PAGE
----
Some stats here: http://www.abs.gov.au/AUSSTATS/abs@....25732C002077A2

    From this article http://www.ausmed.com.au/blog/entry/...s-in-australia

    "The latest report from the Australian Institute of Health and Welfare on Australia’s mothers and babies stated that 31.6% of women giving birth in 2010 did so via a caesarean, compared with 25.4% in 2001. This contrasts with the World Health Organisation’s (WHO) recommendations that the caesarean section rate should not be higher than 10% to 15%. It has been suggested that the rising age of first-time mothers is contributing to this rate, but a recent study by University of Western Sydney (UWS) suggests that the private sector is also playing a significant role in the increase.

    Public vs. private care and the rise of caesarean deliveries

    The study undertaken by UWS looked at a cohort of almost 700,000 women who gave birth in NSW between 2000 and 2008, and compared care and intervention rates in public and private health practices. It found that:

    the chances of having a “normal birth” were 20% lower in private facilities than public hospitals
    only 15% of first-time mothers had no birth interventions (ie. induction, episiotomy, caesarean) in private hospitals
    27% of women giving birth in the private sector had a caesarean compared to only 18% in public"
    thanks for the links. I will read them soon. One point. I am fairly certain that the World Health organisation actually dropped their c-section rate recommendation a few years ago. I was aware that there was a difference between public and private hospital c-section rates. Is there any research on whether this is because the clients are different between the two settings?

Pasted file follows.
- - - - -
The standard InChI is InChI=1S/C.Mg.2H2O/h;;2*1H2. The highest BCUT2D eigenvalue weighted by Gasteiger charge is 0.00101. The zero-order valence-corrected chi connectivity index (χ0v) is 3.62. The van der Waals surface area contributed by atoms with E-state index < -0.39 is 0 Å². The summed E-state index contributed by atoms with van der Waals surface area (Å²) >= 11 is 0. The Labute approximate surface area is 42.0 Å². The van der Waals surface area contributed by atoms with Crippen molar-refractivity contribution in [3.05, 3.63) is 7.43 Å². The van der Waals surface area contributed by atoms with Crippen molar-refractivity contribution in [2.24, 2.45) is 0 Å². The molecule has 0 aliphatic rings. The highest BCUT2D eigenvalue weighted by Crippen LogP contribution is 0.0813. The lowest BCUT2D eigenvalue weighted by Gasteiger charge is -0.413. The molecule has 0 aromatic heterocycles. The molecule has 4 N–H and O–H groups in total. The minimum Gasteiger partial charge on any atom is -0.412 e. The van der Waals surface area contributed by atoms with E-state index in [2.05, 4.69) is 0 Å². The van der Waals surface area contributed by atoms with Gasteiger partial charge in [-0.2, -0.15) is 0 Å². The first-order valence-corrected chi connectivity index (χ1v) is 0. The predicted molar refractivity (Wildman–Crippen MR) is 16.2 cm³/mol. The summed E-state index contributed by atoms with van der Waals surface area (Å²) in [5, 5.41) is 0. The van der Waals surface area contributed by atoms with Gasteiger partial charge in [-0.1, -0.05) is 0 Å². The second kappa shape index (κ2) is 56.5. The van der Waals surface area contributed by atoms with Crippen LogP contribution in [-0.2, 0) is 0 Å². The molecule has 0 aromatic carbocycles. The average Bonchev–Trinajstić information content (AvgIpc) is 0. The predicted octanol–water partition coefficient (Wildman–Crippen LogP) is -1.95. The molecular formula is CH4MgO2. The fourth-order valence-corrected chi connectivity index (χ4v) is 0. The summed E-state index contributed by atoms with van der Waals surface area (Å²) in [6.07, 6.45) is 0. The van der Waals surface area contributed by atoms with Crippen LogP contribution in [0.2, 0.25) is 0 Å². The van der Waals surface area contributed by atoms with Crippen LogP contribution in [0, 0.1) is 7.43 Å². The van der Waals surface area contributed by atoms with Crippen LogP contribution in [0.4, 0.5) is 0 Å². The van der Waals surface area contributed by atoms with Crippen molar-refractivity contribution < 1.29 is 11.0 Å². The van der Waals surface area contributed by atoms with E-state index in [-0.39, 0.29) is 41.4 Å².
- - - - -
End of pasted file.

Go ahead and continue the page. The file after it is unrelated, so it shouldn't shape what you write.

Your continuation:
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  15. #129
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    Quote Originally Posted by Nomsie View Post
    Childbirth in a low risk setting with proper prenatal care isn't dangerous though? If it were, how did we manage to populate the world so well before obstetricians? Ob's are relatively new... Heck around 150 years ago dr's wouldn't even attend births... And midwives were just normal women who had been through childbirth before. It's a natural thing out bodies are made to do.
    Weren't the mortality rates in birthing mothers and also the babies quite high though? Obviously the world was quite well populated, but the mortality rates are surely much lower now.

    I normally stay out of threads like this one because they usually get very heated!! I agree that c sections and other interventions do happen unnecessarily and this can be very traumatic for all involved, but part of me is thankful that we have these things available to improve outcomes, as in end up with living babies and mothers! I have nothing against home births for low risk pregnancies but I just don't understand how anyone can say that it is less of a risk for mum and especially baby to birth at home rather than have a medically necessary c-sect. And prenatal care is important too, like TamTam said, prenatal care meant not only could she prepare for the birth of her bub with a heart defect, but it meant that the medical care that her bub desperately needed would be available immediately to improve the outcome.

    I remember hearing about a local home birth advocate dying during childbirth, maybe a couple of years ago. She haemorrhaged postpartum. It's impossible to say that she would still be alive had she birthed in hospital but her chances would have been much higher.

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  17. #130
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    I should probably say that I do acknowledge that some c-sections would be unnecessary. I have been at a few births with friends where there was a lot of interference and failed inductions etc.. I don't think hospitals are perfect. Some could benefit from being a lot more mother friendly and hands off. I just don't know how I feel about the idea that obs are "cut happy".. maybe they are just being conservative because even if they know that some c-secs are not needed, you wouldnt want to wait too long and end up with a dead mother or baby.